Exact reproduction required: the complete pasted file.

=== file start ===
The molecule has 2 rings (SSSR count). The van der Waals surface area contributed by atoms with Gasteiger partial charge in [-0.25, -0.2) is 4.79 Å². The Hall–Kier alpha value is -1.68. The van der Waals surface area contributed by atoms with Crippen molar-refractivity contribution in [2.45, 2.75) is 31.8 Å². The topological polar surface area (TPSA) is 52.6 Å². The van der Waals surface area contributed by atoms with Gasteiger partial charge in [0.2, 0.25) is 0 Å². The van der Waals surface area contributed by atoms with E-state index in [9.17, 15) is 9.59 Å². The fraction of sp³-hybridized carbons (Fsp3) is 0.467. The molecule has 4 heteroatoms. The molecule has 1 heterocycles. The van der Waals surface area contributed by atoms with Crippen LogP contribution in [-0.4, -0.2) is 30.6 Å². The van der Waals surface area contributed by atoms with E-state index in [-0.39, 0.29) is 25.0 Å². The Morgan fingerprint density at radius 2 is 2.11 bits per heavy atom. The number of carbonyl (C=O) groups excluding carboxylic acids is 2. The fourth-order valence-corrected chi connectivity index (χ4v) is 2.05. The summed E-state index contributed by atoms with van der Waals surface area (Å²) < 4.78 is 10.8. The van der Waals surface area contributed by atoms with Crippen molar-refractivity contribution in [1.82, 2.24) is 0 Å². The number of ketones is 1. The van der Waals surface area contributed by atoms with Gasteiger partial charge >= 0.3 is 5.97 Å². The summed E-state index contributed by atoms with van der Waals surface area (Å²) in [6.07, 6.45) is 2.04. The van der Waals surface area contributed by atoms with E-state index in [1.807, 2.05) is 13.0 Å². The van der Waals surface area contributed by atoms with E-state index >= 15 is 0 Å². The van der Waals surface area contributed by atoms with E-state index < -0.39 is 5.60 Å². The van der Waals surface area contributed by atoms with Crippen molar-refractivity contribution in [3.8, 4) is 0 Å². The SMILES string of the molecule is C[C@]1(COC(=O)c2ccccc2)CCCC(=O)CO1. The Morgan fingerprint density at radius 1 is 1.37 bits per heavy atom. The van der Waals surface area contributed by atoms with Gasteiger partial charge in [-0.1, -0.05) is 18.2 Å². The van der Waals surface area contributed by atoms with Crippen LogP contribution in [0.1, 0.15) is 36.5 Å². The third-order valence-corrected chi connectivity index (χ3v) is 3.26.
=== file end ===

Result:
The molecule has 2 rings (SSSR count). The van der Waals surface area contributed by atoms with Gasteiger partial charge in [-0.25, -0.2) is 4.79 Å². The Hall–Kier alpha value is -1.68. The van der Waals surface area contributed by atoms with Crippen molar-refractivity contribution in [2.45, 2.75) is 31.8 Å². The topological polar surface area (TPSA) is 52.6 Å². The van der Waals surface area contributed by atoms with Gasteiger partial charge in [0.2, 0.25) is 0 Å². The van der Waals surface area contributed by atoms with E-state index in [9.17, 15) is 9.59 Å². The fraction of sp³-hybridized carbons (Fsp3) is 0.467. The molecule has 4 heteroatoms. The molecule has 1 heterocycles. The van der Waals surface area contributed by atoms with Crippen LogP contribution in [-0.4, -0.2) is 30.6 Å². The van der Waals surface area contributed by atoms with E-state index in [-0.39, 0.29) is 25.0 Å². The Morgan fingerprint density at radius 2 is 2.11 bits per heavy atom. The number of carbonyl (C=O) groups excluding carboxylic acids is 2. The fourth-order valence-corrected chi connectivity index (χ4v) is 2.05. The summed E-state index contributed by atoms with van der Waals surface area (Å²) < 4.78 is 10.8. The van der Waals surface area contributed by atoms with Crippen molar-refractivity contribution in [1.82, 2.24) is 0 Å². The number of ketones is 1. The van der Waals surface area contributed by atoms with Gasteiger partial charge >= 0.3 is 5.97 Å². The summed E-state index contributed by atoms with van der Waals surface area (Å²) in [6.07, 6.45) is 2.04. The van der Waals surface area contributed by atoms with E-state index in [1.807, 2.05) is 13.0 Å². The van der Waals surface area contributed by atoms with E-state index >= 15 is 0 Å². The van der Waals surface area contributed by atoms with E-state index < -0.39 is 5.60 Å². The van der Waals surface area contributed by atoms with Crippen molar-refractivity contribution in [3.8, 4) is 0 Å². The SMILES string of the molecule is C[C@]1(COC(=O)c2ccccc2)CCCC(=O)CO1. The Morgan fingerprint density at radius 1 is 1.37 bits per heavy atom. The van der Waals surface area contributed by atoms with Gasteiger partial charge in [-0.1, -0.05) is 18.2 Å². The van der Waals surface area contributed by atoms with Crippen LogP contribution in [0.1, 0.15) is 36.5 Å². The third-order valence-corrected chi connectivity index (χ3v) is 3.26.